A screen for additional mutants that affect butanol-induced filamentous growth identified several genes not previously appreciated to have filamentation phenotypes. Genes such as BEM1, BEM4, BUD8, and FIG1 have been implicated in polarized growth; thus, their involvement in this phenomenon is not surprising. The effects of other genes, such as CHD1, which encodes a transcription factor homologue, are less obvious. With the exception of only the putative mitochondrial helicase HMI1 (and perhaps FIG1), mutations that block butanol-induced (haploid) filamentation also block nitrogen-induced (diploid) filamentation.
In addition to the haploid phenotypes, we found that ethanol induces hyperfilamentation of diploid strains on low-nitrogen medium. Ethanol has no effect on the colony or cellular morphology of haploid cells. Again, this phenotype requires TEC1 and the pheromone-response elements that regulate filamentous growth, but it does not require GPA2, GPR1, and MEP2. Thus, as with the haploid phenotype, ethanol stimulates filamentation in a manner that bypasses the nutrient-sensing machinery.
Why do these alcohols have effects on colony morphology? It has been suggested that pseudohyphal differentiation is a means by which yeast cells scavenge for nutrients in scarce conditions (Gimeno et al., 1992
). Because these alcohols bypass the presumptive nutrient-sensing apparatus, it is possible that they represent an alternative means to sense nutrient availability. As yeast cells metabolize the available nutrients and their own proteins and amino acids as nitrogen sources, the concentration of by-products such as isoamyl alcohol and, in particular, ethanol increases. Yeast may have a mechanism to estimate nutrient availability based on the levels of its own by-products. Alternatively, these alcohols may be toxic to the cell, and high concentrations may stimulate filamentous growth to allow the cell to escape the poisoned environment. Indeed, the presence of butanol, isoamyl alcohol, or ethanol (at high concentrations) slows growth rates, supporting this idea.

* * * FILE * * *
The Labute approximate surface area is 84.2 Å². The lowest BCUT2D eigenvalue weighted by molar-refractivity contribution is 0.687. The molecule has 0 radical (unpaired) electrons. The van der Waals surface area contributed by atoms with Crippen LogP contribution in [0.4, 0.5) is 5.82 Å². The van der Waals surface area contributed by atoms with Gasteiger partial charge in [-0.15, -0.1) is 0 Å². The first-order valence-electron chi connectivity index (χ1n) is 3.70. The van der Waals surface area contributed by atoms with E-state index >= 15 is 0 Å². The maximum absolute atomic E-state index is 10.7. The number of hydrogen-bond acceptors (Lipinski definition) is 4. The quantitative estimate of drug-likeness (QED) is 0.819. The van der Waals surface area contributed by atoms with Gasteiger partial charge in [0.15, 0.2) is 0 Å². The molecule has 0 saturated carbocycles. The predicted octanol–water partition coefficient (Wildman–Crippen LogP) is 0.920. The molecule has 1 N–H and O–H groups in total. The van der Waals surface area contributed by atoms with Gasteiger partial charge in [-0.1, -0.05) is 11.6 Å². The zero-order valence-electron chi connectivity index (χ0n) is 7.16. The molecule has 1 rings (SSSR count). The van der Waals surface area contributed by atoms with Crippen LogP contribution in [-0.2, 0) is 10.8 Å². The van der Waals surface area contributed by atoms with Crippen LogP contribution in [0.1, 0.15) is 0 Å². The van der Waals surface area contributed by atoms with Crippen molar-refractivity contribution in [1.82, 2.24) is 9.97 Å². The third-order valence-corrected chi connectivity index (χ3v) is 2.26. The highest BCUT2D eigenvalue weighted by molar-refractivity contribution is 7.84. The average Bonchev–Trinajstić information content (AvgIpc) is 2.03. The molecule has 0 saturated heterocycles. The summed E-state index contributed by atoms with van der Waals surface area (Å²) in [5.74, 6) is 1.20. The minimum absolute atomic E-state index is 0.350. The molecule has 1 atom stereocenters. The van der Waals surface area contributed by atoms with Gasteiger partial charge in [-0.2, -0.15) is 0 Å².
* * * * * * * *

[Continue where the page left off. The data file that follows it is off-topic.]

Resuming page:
A third possibility is that yeast uses the concentration of these alcohols as a mechanism to sense population density and coordinate development appropriately. Quorum sensing of this nature is common in bacteria. Population density is one signal that regulates competence development in Bacillus subtilis
. A secreted pheromone (ComX) activates a two-component signaling pathway once it passes a threshold concentration (reviewed by Grossman, 1995
). Other bacteria, such as Vibrio fischeri
, control autofluorescence based on population density with the use of secreted autoinducers, mostly related to N
-acyl homoserine lactones (reviewed by Hellingwerf et al., 1998
). Quorum-sensing systems have also been described in both plant and human pathogens (Agrobacterium tumefaciens
and Pseudomonas aeruginosa
, respectively) to regulate expression of virulence factor genes.
Whatever the reason for this phenomenon in yeast, there must be a cellular mechanism to sense the presence of these alcohols. Although the STE MAPK pathway is required for the full expression of butanol-induced phenotypes, this pathway is not likely to represent the only butanol-responsive signaling system in yeast. As shown in Figure and Table , haploid Δste12 mutants change their budding pattern in response to butanol; thus, this element of the phenotype is necessarily independent of the MAPK pathway. For this reason, we expect there to be a system (or systems) to recognize the presence of these alcohols and transduce a signal to multiple downstream pathways, including the MAPK pathway.